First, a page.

Of course the bank wants to see all offers submitted, but my opinion is that the bank will take longer to approve, if they think the agent is going to keep submitting offers rather than working with the offer amount of 1 buyer & getting the bank to approve an acceptable net.
The seller CAN technically accept 100 offers that are ALL "Subject To short Sale approval by the lien holder(s)".
The bank doesn't care if an offer is for Cash, VA $1 down, FHA low down, Conventional or otherwise, they ONLY CARE ABOUT WHAT THEY NET & that the buyer can close.
The 1 loan the seller has with BofA could have been a Cashed Out Refinanced 1st, there doesn't have to be a 2nd for their to be an equity line.
Regarding this, YOU need to find out how much equity was cashed out over & above the original loan amount & what the purchase price is going to be approx., because if the owner can't contribute towards a requested cash contribution from BofA, you may have to. Knowing this fact would help you to understand why the listing agent might favor a buyer with cash or a larger down payment.
Whether the short sale is in the HAFA process or traditional short sale, auctions are not automatically postponed, the listing agent needs to keep in contact with the bank & ensure that no sale dates (auction dates) are being posted & that all of that sort of nonsense is PostPoned or on HOLD.
Shoot me an email if you want to talk about this some more.I don't look back on this same Trulia thread for answers posted after mine.
Realtor Since 1996
Main Street Realtors -
It's not an easy task for an agent to work in a dual agency. Conflicts arises. The question is who is getting a fair representation?
In the world of short sales, nothing (or, everything) is out of the ordinary.
One key element to understand in a short sale transaction is that the Seller, yes the Seller, not the lender decides who's offer to accept. This is important to understand because it's the seller who decides which offer will drive negotiations with the bank.
In other words, a seller may decide that they want to choose one offer, which gives them the best chance of settling their debt with the bank, They may decide to accept all offers, subject to lender approval, and let the bank decide which is best. Or, if they want to ride it out to the end, they may decide not to choose any offer and let the home go to foreclosure.
It makes no difference if this is a HAFA or a standard (using that term loosely...) short sale. Also, the fact that the previous sale was for less than the current listing amount is unfortunately a common scenario. Many people took out, as you suggested HELOC's; more common however were cash out refinances, as prices rose, available cash to owners grew, loans got larger, then the music stopped.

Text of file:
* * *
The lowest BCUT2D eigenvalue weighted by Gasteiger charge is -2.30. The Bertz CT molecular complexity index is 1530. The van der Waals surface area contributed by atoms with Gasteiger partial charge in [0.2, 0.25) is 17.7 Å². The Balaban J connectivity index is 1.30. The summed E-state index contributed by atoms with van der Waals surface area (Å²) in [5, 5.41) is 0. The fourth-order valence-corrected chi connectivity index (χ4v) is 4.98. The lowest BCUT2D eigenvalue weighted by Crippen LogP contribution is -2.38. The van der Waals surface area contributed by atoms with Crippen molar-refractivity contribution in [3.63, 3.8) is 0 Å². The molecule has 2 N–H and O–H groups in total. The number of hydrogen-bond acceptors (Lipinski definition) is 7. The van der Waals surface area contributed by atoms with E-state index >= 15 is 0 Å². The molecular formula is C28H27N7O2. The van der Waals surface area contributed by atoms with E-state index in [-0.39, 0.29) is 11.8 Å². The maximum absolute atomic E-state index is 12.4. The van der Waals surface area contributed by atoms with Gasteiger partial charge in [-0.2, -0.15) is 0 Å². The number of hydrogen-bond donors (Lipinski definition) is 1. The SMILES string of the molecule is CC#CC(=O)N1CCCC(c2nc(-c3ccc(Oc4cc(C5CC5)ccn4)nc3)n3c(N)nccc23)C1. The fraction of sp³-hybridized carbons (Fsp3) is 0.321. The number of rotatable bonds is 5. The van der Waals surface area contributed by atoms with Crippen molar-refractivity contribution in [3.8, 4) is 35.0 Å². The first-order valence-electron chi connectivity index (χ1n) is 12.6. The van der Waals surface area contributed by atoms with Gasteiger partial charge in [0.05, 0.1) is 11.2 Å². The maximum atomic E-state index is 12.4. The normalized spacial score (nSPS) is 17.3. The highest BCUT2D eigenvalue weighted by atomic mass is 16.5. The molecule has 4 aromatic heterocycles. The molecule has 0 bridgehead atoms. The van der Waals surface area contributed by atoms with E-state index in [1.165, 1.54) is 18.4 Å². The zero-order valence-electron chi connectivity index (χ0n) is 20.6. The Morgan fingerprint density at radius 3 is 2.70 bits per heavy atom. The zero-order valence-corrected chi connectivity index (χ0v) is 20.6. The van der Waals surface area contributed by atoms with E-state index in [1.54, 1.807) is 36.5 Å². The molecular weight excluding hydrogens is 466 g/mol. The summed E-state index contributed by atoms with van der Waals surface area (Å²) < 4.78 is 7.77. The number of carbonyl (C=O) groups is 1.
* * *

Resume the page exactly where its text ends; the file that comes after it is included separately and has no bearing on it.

The fact that the agent is telling you a full price offer is not likely to be accepted, tells me that the problem is the listing price. If a seller and their agent set the marketing price of a property below the expectations of the shorting lender, then the bank will reject the proposed settlement price and the offer in hand will be rejected; even if it's for full listing price.
FHA, VA and low down payment offers only impact the chance of acceptance in relation to the actual settlement of the transaction. I'll give you two examples:
1) If there is a junior (2nd TD) loan which is asking to settle for $10,000 but the 1st lender will only allow the junior loan to be paid $5,000 from the sale proceeds. The most common way to settle this is for the buyer to pay the balance of money desired by the junior lien on the buyer's side of the HUD. If a buyer has limited funds available for their down payment, this could create problems at closing.
2) Some customary closing costs typically paid by a seller, are not allowed or create problems with FHA lenders when the fees are placed upon an FHA buyer. The shorting lender, does not care. If you reach an approval and for some reason a shorting lender does not allow one of these fees to be paid from the seller's proceeds, again the burden will be placed on the buyer. If the buyer has very little money for down payments and closing costs then a deal could fall apart.
It sounds unfortunately, like you are in the middle of situation where neither the seller nor the lender have committed to a buyer or a price. To make matters more unnerving, the listing agent is doing his/her best to make sure the seller has many options open to them. This means you will likely continue to be one of many potential buyers of the home, and in my experience part of a more lengthy short sale process as the lender wades through documentation from multiple potential buyers.
My suggestion, temper your expectations, raise your offer (if in your interests) to eliminate other buyers from the equation, and/or continue looking for alternatives.
Best of luck,
Allan S. Glass
ASG Real Estate Inc. Â®
149 S. Barrington Ave, Suite #660
Los Angeles . CA 90049
Direct: 213.973.8637 (213.97.FUNDS)
CA License: 01154002
Visit Allanâ€™s Blog: http://allanglass.featuredblog.com
Have a realtor represent your interests in any case and certainly when you aren't confident in the Listing Agent. .
Is there that much of a difference between a conventional and FHA loan?
Finally, the first loan is through BOA and the agent claims that there's only one loan but the previous purchase price is less than the asking price now so I'm assuming there's a HELOC or something else otherwise I'm not sure why they'd be short selling it.
Also, I know that the owner has missed at least two mortgage payments. My understanding is that they will not move forward on a foreclosure while in the HAFA process.
I wonder if my greatest hope to get this home would actually be foreclosure...